Whenever I was passing through Machynlleth on the way to North Wales, I kept promising myself that the following time I would make it my final travel destination, but somehow I never actually managed it – I only paid a fleeting visit to this place. Machynlleth is not one of the biggest towns but it is known for its clock tower, situated right in the middle of the road, and the house of Owain Glyndŵr’s Parliament of 1404.
Wherever I went in Wales, whatever I visited, Owain Glyndŵr had been there, too. 🙂 He played an important role in Welsh history, therefore, obviously, I had to, even for a brief moment, at least touch the famous walls in Machynlleth. Unfortunately, I did not have an opportunity to go through the massive gate and see the museum behind it.
The architecture of Machynlleth is typical for Welsh villages; however, you might notice a few houses made of stone, so characteristic for North Wales.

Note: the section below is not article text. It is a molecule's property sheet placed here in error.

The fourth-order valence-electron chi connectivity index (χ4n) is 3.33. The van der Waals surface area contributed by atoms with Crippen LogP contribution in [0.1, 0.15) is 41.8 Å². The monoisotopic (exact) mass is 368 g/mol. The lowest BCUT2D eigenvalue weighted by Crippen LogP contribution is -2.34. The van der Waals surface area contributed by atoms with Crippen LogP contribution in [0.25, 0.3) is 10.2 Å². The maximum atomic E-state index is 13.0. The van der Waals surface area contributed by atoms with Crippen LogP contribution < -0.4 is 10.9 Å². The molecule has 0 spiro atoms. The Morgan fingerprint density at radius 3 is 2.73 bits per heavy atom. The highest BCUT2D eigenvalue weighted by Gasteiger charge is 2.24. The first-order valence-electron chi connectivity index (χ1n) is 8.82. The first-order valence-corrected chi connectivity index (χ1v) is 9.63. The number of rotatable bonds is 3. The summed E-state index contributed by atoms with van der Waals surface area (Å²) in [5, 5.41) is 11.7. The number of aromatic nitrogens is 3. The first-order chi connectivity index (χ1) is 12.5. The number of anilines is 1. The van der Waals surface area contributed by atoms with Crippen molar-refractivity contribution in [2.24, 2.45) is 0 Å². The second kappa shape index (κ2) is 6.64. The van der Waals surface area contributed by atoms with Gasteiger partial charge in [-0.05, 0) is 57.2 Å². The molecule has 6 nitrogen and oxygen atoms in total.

Owain Glyndŵr was a historical figure, and I will write about him later in a separate post…
When driving south on A487, between Machynlleth and Aberystwyth, you may come across a pearl of the 18th century industrial Wales.
Built in 1755, a huge furnace had served to smelt an iron ore for half a century. The waterwheel powered bellows inside, which in turn supplied compressed air needed to operate the furnace. After 50 years the furnace was left abandoned. Later the building was transformed into a sawmill and the waterwheel was replaced. That waterwheel, now restored, is still there and that was what caught my eye when we were heading home from Machynlleth!
As usual in Wales (and in the whole Great Britain), some heritage sites like that one are open for everyone, without any entrance fees; there is just an information board next to it explaining what is what. A disadvantage of such a solution is the fact that sometimes you cannot get inside and look into every nook and cranny. That applies to Dyfi Furnace, as well…